The following are excerpts of an actual news story from the Miami Herald. I normally don’t repeat boating accident news but this particular event prompted me to emphasize a couple of basic boating safety concepts – “Propeller Strike” and “Circle of Death.”
A fisherman with multiple lacerations was airlifted last Friday after he was run over by his own boat. Witnesses said the fisherman was catching bait fish using a cast net, which was tied to his wrist.
Miami-Dade Fire Rescue said the net got stuck on something underneath the boat and pulled the fisherman under it. The net could have gotten stuck on the bottom or caught in his propeller.
Nearby fellow fishermen said the boat should have been anchored in order to use the casting net, but the boat was still in gear. After the man was pulled in the water, the boat kept going around in circles.
Another witness reported that the victim’s leg was pretty well severed and it was just hanging. Authorities have not released the victim’s name or condition. He was operating the boat alone. Officials said that when you go out boating, it is always safer to have a partner.
Out of sight, out of mind might best describe a very serious hidden danger in boating. Because of the speed and torque, this hidden danger has the potential to kill, mangle or permanently disfigure an unsuspecting person in the water. That hidden danger is the boat engine propeller (“propeller strike”).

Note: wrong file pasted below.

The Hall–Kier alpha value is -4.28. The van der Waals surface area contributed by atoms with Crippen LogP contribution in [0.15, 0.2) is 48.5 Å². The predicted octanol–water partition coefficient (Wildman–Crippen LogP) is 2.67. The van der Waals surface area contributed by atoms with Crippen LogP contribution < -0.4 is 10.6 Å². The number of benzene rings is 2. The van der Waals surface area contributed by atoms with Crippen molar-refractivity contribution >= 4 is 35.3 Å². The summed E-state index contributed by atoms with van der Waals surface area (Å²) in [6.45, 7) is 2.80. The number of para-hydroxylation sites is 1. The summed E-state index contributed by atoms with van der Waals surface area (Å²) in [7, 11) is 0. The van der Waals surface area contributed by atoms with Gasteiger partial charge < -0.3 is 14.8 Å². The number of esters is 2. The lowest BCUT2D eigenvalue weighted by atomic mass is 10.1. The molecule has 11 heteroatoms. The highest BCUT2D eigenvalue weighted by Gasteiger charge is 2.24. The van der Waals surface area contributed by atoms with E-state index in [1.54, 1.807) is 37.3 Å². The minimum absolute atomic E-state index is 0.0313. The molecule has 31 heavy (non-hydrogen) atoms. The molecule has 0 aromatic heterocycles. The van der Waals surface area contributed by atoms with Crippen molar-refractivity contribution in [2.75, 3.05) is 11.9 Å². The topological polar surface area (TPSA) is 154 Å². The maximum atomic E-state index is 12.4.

Operating below the water line, the propeller is not readily visible to the operator, passengers, swimmers, skiers, etc. Common propeller strike events include “crew-overboard” and/or “circle of death” incidents. If you have a “crew overboard” event, you should immediately turn toward the person in the water in order to push the stern in the opposite direction. Simultaneously, you should shift to neutral to stop the propeller from spinning.
Circle of Death
A “circle of death” event occurs when the operator goes overboard and/or loses control of the steering. Whether you have an outboard, I/O or inboard engine, your propeller most likely is designed to spin in a clockwise direction. This built-in prop pitch introduces “prop walk,” which, depending on the amount of throttle still applied when steering is lost, will cause the boat to circle. This circling action has the potential of creating a scenario where the operator, now in the water, is actually run over by the boat and potentially hit by the propeller.
To minimize the potential of someone being struck by the propeller use the following cautions:
- Never run the engine while people are boarding or unboarding.
- Make sure everyone on board is seated properly before starting the engine.
- Do not allow passengers to stand, sit on the transom, gunwales, seat backs or bow while underway.
- Do not operate within close proximity to people in the water. This includes swimmers, skiers, divers, etc.
- Keep a sharp lookout.
There are devices designed to decrease the potential of “propeller strike”. These include:
- Propellers guards, which fully or partially surround the propeller.
- Interlocks which, if certain conditions exist, automatically shut off the engine.
- Sensors that can be worn by individuals and electronically stop the engine, sound alarms, etc., if they go overboard.